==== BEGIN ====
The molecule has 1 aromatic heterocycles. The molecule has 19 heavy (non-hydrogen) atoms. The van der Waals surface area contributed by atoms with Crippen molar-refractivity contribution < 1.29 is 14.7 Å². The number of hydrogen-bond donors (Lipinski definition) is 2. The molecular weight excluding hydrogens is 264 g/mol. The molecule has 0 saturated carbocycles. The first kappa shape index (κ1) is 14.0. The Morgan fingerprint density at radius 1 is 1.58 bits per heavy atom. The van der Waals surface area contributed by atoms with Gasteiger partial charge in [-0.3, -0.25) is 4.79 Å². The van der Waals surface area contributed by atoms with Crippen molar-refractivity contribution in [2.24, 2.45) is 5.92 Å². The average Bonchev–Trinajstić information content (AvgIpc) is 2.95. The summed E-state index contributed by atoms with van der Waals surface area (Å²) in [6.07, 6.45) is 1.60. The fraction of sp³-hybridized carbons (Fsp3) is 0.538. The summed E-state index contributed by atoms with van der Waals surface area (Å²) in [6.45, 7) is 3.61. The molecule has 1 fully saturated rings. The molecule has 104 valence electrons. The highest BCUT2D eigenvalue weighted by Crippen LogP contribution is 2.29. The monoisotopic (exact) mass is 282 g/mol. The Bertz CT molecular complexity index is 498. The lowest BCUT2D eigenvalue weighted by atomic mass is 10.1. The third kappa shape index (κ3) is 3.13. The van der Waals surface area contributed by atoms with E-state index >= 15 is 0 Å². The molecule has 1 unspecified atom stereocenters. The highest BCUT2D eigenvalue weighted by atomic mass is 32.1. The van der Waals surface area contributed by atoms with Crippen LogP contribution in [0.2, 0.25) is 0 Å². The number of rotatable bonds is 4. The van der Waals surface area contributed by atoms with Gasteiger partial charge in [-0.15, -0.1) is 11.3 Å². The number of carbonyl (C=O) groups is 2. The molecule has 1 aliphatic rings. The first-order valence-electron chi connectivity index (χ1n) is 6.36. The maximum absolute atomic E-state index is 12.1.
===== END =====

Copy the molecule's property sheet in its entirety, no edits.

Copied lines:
The molecule has 1 aromatic heterocycles. The molecule has 19 heavy (non-hydrogen) atoms. The van der Waals surface area contributed by atoms with Crippen molar-refractivity contribution < 1.29 is 14.7 Å². The number of hydrogen-bond donors (Lipinski definition) is 2. The molecular weight excluding hydrogens is 264 g/mol. The molecule has 0 saturated carbocycles. The first kappa shape index (κ1) is 14.0. The Morgan fingerprint density at radius 1 is 1.58 bits per heavy atom. The van der Waals surface area contributed by atoms with Gasteiger partial charge in [-0.3, -0.25) is 4.79 Å². The van der Waals surface area contributed by atoms with Crippen molar-refractivity contribution in [2.24, 2.45) is 5.92 Å². The average Bonchev–Trinajstić information content (AvgIpc) is 2.95. The summed E-state index contributed by atoms with van der Waals surface area (Å²) in [6.07, 6.45) is 1.60. The fraction of sp³-hybridized carbons (Fsp3) is 0.538. The summed E-state index contributed by atoms with van der Waals surface area (Å²) in [6.45, 7) is 3.61. The molecule has 1 fully saturated rings. The molecule has 104 valence electrons. The highest BCUT2D eigenvalue weighted by Crippen LogP contribution is 2.29. The monoisotopic (exact) mass is 282 g/mol. The Bertz CT molecular complexity index is 498. The lowest BCUT2D eigenvalue weighted by atomic mass is 10.1. The third kappa shape index (κ3) is 3.13. The van der Waals surface area contributed by atoms with E-state index >= 15 is 0 Å². The molecule has 1 unspecified atom stereocenters. The highest BCUT2D eigenvalue weighted by atomic mass is 32.1. The van der Waals surface area contributed by atoms with Crippen LogP contribution in [0.2, 0.25) is 0 Å². The number of rotatable bonds is 4. The van der Waals surface area contributed by atoms with Gasteiger partial charge in [-0.15, -0.1) is 11.3 Å². The number of carbonyl (C=O) groups is 2. The molecule has 1 aliphatic rings. The first-order valence-electron chi connectivity index (χ1n) is 6.36. The maximum absolute atomic E-state index is 12.1.